Traveling to Layoune camp I was struck by the remoteness and extremeness of the region.  Very few people know that the Southwest region of Algeria is home to a small population of Sahrawi refugees from the neighboring territory of Western Sahara. Fleeing conflict over the disputed territory, the refugees crossed the small 26 mile border separating Algeria and Western Sahara in 1975. Located in such relative isolation between 30 and 180 km from the Southwest Algerian town of Tindouf, the Sahrawi from the five camps of Awserd, Boujdour, Dakhla, Layoune and Smara still reside in the barren deserts of Southwest Algeria with limited access to livelihood opportunities; families are largely dependent on humanitarian assistance for survival.

Women are often responsible for food distribution within the Saharawi camps. Photo courtesy of WFP

Women are often responsible for food distribution within the Saharawi camps.
Photo courtesy of WFP

At the Government of Algeria’s request in 1986, the international community began supporting camp operations through the provision of humanitarian assistance. The refugees living in the camps receive aid in the form of food assistance, healthcare and education provided by humanitarian agencies including the UN World Food Program (WFP), the UN Children’s Fund (UNICEF), and the UN High Commissioner for Refugees (UNHCR). In 1998, USAID made its first contribution of food and today USAID remains the largest contributor of food assistance to Sahrawi refugees. In FY 2013, USAID contributed $6.6 million of food to WFP for the distribution of 5,110 MT to the Sahrawi refugees.

Considered to be some of the most well managed camps in Africa, many of the services are administered by the Sahrawi themselves through the established Popular Front for the Liberation of Seguia. However, despite best efforts by humanitarian organizations, a Joint Assessment Mission conducted by WFP and UNHCR in 2011 determined that the population, between 90,000 and 165,000 people, largely remains food insecure and many of the refugees still require humanitarian assistance to support their everyday lives.

Boreholes are a common site in the Layoune camp. A lack of water has required the Sahrawi to dig deeper and deeper underground to access water sources. Photo by: Rachel Grant

Yet even in such difficult situations I witnessed an opportunity for a return to normalcy. A small number of households are involved in income-generating activities such as carpentry and sewing; about half own an average of three animals including goats, sheep and/or chicken. Even in the extreme climate I could see small gardens visible in household plots. A group of young men shared their ideas for increasing resilience by increasing their efforts in camel milk cheese and meat production.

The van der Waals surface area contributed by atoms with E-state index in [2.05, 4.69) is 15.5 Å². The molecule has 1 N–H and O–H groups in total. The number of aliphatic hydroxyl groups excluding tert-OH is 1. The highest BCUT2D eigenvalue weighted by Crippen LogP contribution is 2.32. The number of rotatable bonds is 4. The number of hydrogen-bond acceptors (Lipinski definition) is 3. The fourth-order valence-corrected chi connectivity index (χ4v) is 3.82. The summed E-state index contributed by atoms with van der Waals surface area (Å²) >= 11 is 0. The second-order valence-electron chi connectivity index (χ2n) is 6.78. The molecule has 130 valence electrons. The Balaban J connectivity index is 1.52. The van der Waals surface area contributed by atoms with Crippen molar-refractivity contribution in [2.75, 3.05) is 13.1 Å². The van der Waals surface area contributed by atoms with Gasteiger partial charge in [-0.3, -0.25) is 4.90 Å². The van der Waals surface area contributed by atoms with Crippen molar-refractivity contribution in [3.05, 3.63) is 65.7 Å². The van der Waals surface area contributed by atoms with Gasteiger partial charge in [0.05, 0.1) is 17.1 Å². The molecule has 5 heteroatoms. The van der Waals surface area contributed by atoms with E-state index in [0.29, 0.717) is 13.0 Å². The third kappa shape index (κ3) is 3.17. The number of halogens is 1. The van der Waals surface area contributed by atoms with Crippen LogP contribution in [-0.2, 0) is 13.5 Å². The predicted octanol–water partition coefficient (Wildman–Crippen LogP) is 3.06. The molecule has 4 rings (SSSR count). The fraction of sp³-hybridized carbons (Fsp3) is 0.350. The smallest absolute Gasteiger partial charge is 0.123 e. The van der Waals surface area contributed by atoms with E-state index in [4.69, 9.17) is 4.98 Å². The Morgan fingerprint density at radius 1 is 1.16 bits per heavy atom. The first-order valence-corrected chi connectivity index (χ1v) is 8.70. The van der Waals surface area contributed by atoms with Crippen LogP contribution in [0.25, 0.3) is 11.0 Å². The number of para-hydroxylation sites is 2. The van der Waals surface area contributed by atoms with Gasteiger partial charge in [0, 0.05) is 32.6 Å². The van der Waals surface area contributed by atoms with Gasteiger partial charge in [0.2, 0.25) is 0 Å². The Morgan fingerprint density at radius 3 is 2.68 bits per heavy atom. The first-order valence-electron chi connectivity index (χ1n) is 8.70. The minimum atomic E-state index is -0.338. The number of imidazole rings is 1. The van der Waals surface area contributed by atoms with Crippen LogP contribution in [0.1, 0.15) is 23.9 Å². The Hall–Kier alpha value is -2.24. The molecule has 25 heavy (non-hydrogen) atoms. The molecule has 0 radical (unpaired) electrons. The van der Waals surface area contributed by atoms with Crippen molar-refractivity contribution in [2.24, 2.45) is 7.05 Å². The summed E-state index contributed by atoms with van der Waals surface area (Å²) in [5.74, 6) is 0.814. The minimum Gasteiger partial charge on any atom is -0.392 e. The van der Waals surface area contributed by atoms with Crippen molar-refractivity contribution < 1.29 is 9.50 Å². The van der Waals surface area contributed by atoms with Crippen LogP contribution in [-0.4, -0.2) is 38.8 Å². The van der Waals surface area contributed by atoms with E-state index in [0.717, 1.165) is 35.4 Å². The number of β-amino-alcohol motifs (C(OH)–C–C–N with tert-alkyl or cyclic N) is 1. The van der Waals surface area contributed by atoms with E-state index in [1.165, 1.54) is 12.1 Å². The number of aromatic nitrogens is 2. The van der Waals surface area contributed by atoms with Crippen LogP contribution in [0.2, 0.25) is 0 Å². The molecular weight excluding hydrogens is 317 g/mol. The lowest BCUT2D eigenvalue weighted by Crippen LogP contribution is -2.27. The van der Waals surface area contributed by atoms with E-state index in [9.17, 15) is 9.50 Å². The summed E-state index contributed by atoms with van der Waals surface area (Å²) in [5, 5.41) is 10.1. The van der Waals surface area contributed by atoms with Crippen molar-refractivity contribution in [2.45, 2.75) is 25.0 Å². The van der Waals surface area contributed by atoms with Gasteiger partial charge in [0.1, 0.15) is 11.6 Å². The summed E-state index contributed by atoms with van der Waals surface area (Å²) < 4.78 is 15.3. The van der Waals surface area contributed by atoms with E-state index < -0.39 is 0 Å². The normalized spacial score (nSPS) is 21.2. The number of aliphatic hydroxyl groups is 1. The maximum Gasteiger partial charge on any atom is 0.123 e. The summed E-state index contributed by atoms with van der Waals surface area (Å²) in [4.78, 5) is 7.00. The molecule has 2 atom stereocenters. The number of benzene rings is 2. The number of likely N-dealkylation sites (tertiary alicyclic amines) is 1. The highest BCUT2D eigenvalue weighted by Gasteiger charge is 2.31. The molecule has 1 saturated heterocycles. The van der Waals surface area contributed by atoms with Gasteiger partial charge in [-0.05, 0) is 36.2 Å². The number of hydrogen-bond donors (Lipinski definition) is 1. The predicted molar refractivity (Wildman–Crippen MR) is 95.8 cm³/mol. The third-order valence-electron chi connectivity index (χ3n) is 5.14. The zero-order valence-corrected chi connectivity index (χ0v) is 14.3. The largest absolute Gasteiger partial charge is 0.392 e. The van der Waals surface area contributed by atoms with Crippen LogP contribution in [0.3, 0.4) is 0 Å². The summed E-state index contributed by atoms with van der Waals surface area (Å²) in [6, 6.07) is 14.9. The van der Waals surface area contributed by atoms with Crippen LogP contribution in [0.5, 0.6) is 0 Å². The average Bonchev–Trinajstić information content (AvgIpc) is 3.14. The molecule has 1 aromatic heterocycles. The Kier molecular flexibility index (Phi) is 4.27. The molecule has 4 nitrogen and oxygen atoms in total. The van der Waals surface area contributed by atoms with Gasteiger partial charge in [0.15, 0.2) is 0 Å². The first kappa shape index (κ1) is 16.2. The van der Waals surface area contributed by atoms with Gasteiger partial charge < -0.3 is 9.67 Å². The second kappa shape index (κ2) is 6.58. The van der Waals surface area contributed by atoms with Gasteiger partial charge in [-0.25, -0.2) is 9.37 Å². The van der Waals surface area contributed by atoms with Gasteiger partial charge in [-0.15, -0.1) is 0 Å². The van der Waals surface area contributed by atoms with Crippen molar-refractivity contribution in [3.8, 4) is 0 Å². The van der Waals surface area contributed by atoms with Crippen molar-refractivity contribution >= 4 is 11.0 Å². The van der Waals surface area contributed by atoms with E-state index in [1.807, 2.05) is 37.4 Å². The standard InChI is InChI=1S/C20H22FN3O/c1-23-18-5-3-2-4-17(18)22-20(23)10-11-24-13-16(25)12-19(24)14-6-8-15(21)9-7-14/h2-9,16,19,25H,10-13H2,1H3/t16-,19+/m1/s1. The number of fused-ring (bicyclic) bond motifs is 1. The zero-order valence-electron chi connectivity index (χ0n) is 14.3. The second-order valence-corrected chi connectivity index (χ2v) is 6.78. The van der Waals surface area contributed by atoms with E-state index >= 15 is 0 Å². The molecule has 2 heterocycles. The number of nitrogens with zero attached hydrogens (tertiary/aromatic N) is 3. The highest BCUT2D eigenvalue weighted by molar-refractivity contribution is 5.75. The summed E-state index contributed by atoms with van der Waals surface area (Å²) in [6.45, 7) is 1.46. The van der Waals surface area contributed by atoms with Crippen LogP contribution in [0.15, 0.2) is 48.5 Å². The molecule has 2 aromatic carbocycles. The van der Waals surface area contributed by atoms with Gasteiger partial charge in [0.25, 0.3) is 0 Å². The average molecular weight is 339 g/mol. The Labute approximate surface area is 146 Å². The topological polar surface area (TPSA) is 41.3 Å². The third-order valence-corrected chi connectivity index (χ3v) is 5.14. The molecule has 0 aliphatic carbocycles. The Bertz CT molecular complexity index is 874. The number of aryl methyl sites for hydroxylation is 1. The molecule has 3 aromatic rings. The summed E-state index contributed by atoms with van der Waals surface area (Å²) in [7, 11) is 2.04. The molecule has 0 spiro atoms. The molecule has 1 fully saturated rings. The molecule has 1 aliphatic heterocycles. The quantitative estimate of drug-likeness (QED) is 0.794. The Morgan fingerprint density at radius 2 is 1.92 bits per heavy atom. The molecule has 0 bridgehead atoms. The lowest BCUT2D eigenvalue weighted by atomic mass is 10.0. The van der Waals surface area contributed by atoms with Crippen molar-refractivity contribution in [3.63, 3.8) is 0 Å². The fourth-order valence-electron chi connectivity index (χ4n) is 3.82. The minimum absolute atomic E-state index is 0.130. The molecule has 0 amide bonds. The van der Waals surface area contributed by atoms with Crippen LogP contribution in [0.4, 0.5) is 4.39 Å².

Most strikingly, I noticed that nearly all the people present in our meeting with the Wali, or community leader, of Layoune were women.  I came to find out that a strong emphasis on education, especially for women and girls, has created a generation of female societal leaders.  The Wali reported that over 80 percent of the leadership positions in Layoune are held by women.

I was encouraged to learn that unlike leaders in other camps, camp leaders in Layoune are working alongside WFP and UNHCR to showcase new assistance approaches that focus on increasing livelihood opportunities and promote self-reliance. Food vouchers, a planned WFP pilot, will allow the Sahrawi to address dietary diversity concerns and access functioning local markets in Tindouf, paving a path toward greater self-reliance. The situation, like the environment, is difficult. Still, having visited the camps first-hand I remain hopeful that a better future awaits.

Giving Thanks for Progress in the Fight Against Global Hunger

Rajiv Shah serves as Administrator at USAID

Rajiv Shah serves as Administrator at USAID

This Thursday, many of us will gather around tables piled high with turkey, sweet potatoes and pumpkin pie. More importantly, we will pause to reflect on what we are thankful for and what we can do to help those who are less fortunate. From stocking the shelves of food pantries to wrapping gifts for children in need, the holiday season is a time of year when the spirit of compassion and generosity of American families is particularly apparent.